The Internet of Things (IoT) is a hot topic in the press today that is stealing many headlines. The reason for all this attention comes from the rapid growth expected in the IoT world. According to Berg Insight, the number of wireless IoT devices in automation networks is now forecast to grow at a compound annual growth rate (CAGR) of 27.2% to reach 43.5 million by 2020. However, the Industrial Internet of Things (IIoT) is more of a near-term reality, and many industrial firms are striving to take advantage of its benefits. There are many different terms for IIoT, including Industry 4.0. and the Connected Factory. Whatever you choose to call it, how can you take steps to get in the game with IIoT?
The Challenge – IIoT Readiness
One might wonder how to get started with IIoT, especially when you look out at your organization and see equipment from different manufacturers that is five, 10, or 20 years old or more. How can you solve the challenges of being IIoT ready when you use legacy devices to operate many of your processes?
Replacing equipment is not an option because of cost and integration time. You need to find a way to not only protect your existing investment, but also make it compatible with more modern equipment. This may seem to some like a best-of-both-worlds scenario.
The Answer – Protocol Conversion
Protocol conversion is a key first step in solving the multi-vendor and legacy equipment challenge. Wikipedia describes a protocol converter as "a device used to convert a standard or proprietary protocol of one device to the protocol suitable for the other device or tools to achieve the interoperability."
There can be many different devices on a manufacturing floor, with each one having its own protocol, so organizations can have a situation where you need to handle several different protocols in order to gather data. The ability to provide protocol conversion in a Human Machine Interface (HMI) or other automation products across a multi-vendor environment is a great way to connect several different devices with different protocols and be able to aggregate that data collection.
Protocol conversion allows you to collect data from different devices and different protocols and translate those in a centralized device so that you can collect and compile data from all over the factory floor. Then, you can turn this information and data into useable, trend-related information and reports that help you to make informed decisions and do effective planning of your resources. Some refer to this as the mining and displaying of data for actionable intelligence, which gives you real-time visibility to help make operations more efficient.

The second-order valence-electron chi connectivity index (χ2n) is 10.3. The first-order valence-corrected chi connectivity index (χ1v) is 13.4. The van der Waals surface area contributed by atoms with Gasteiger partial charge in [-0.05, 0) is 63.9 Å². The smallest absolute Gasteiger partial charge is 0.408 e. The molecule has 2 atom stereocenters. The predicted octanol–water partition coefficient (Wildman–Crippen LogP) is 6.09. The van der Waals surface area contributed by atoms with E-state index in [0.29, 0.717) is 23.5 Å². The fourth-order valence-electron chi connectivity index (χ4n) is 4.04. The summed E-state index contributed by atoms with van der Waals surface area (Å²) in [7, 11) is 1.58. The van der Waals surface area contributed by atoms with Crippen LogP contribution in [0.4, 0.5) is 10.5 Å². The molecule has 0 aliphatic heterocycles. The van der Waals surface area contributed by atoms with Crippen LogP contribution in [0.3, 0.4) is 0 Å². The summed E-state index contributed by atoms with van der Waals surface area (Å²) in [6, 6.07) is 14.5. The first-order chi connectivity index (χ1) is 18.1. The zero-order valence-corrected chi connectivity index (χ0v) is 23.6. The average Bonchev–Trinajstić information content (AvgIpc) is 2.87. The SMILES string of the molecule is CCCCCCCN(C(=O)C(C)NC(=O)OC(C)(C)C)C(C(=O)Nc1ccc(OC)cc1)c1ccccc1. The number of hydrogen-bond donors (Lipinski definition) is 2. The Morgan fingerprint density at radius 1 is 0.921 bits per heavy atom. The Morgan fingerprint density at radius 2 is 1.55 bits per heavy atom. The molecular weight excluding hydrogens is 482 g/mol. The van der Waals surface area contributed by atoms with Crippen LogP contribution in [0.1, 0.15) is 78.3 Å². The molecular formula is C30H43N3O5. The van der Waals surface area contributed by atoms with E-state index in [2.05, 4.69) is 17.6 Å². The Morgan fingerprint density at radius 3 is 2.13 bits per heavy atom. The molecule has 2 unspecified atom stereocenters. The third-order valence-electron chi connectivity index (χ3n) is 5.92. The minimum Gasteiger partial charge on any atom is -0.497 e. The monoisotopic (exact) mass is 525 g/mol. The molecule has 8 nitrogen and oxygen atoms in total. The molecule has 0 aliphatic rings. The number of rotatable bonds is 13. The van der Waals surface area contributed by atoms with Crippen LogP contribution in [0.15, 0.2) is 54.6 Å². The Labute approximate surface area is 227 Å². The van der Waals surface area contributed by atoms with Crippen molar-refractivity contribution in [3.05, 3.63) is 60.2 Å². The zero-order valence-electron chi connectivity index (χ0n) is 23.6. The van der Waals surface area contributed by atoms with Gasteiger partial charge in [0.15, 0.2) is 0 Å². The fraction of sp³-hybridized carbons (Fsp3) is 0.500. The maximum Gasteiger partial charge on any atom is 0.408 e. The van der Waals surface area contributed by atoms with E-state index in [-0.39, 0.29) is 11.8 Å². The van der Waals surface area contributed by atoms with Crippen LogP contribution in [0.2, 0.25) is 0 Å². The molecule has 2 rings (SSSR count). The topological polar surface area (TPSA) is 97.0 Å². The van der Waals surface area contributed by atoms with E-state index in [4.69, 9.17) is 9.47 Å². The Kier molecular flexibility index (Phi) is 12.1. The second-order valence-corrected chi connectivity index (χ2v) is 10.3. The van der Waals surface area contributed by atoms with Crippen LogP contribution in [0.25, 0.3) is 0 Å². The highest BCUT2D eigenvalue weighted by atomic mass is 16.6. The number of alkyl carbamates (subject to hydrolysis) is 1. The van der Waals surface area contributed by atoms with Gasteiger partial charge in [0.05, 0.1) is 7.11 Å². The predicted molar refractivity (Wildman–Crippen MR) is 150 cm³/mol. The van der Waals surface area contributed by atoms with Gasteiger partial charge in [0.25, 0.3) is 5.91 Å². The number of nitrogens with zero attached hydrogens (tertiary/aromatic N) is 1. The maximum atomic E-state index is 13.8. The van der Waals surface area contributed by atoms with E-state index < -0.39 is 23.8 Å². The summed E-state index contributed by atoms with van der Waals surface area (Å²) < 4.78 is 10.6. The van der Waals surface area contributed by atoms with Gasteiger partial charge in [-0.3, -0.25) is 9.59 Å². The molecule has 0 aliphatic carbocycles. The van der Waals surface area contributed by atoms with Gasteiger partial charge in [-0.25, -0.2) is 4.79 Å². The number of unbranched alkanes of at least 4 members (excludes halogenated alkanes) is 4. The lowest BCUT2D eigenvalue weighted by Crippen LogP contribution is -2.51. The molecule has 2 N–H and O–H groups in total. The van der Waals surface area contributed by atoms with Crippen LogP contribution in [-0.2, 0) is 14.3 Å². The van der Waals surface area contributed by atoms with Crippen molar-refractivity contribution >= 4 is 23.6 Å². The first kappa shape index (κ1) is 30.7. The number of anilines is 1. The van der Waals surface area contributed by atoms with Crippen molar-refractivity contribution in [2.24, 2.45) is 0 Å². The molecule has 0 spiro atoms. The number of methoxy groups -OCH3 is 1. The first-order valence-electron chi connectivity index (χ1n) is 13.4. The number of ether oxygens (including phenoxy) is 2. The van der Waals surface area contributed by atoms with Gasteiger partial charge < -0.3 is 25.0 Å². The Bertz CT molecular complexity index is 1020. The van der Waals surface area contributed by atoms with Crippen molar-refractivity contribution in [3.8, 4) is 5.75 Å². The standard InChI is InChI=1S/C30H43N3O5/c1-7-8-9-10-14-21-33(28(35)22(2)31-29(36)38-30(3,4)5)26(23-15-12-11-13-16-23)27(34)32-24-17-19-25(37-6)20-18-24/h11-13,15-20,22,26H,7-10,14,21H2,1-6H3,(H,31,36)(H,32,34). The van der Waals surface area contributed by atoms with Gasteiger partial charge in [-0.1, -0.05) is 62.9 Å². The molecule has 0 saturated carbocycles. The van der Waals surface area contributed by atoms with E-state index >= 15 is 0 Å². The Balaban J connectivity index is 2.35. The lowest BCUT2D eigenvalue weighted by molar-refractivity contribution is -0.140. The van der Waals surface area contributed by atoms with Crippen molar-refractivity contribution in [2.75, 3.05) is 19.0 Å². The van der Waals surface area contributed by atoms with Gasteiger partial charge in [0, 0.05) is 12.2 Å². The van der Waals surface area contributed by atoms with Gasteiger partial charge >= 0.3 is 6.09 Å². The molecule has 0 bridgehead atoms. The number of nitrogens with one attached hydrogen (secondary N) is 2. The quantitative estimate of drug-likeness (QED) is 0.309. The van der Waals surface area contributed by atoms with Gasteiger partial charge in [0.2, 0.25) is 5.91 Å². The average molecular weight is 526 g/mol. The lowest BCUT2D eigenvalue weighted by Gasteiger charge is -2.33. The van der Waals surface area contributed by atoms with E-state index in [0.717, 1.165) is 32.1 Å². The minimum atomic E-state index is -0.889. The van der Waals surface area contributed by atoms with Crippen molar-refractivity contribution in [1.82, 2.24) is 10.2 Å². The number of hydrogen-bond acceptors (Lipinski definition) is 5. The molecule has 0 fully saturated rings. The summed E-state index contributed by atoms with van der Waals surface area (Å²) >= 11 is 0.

Fig. 1: A sample screenshot from Crimson protocol-conversion software.
Connect – Speaking the Same Language
You can benefit from bringing new and legacy equipment together on the same network. Some of the newer equipment on the factory floor may be Ethernet ready while older equipment may use a serial connection and a legacy protocol specific to that vendor. By integrating different devices and getting legacy devices talking with newer devices, you can get disparate equipment to communicate across multi-vendor environments.
Industrial environments are embracing newer communication infrastructures such as cellular M2M, Wi-Fi, Gigabit Ethernet, fiber, and Power over Ethernet. These communication technologies help deliver and enable higher-bandwidth applications that bring more information and intelligence to manufacturing environments.
Fig. 2: Diagram of a network employing a variety on current and legacy devices and interfaces.
Monitor – Using Data to Visualize Processes
Protocol conversion is also important for monitoring processes, i.e., collecting and analyzing data to develop more efficient operations and reduce downtime. In particular, when protocol conversion is implemented in multi-vendor environments, users can leverage visual management solutions to display key performance indicators (KPIs) that can be used for tracking, assessing and analyzing manufacturing processes.
These performance measurements are commonly used to evaluate success in relation to goals and objectives. While KPIs tend to vary by organization, common examples of KPIs in manufacturing include count (good or bad), reject ratio, rate, target, Takt time, Overall Equipment Effectiveness (OEE), and downtime.
Control – Increasing Operational Efficiencies
Protocol conversion can help you integrate PLCs, PCs, and SCADA systems to collect and process data in real-time to control devices and applications that directly affect operations. Exercising control over operations could mean such things as having the ability to turn legacy serial-connected equipment on or off, or open or close valves regardless of location.
In conclusion, addressing IIoT challenges through protocol conversion enables organizations to improve productivity and increase operational efficiencies through real-time device connection and data processing. With protocol conversion, you can get all of your devices, both legacy and new, communicating to provide a holistic environment view that allows you to plan more effectively and take action. By enabling disparate devices to communicate, you can now connect, monitor, and control operations from a single platform. This type of data-driven monitoring and decision-making will get you on your way to IIoT readiness.
About the Author
With nearly 40 years experience in industrial automation, Jeff Thornton has held product, sales and technical positions at Red Lion Controls. In his current role as Director of Product Management, Jeff is responsible for strategy and development of the company's Human Machine Interface (HMI), panel meter, PID controller and protocol converter product lines.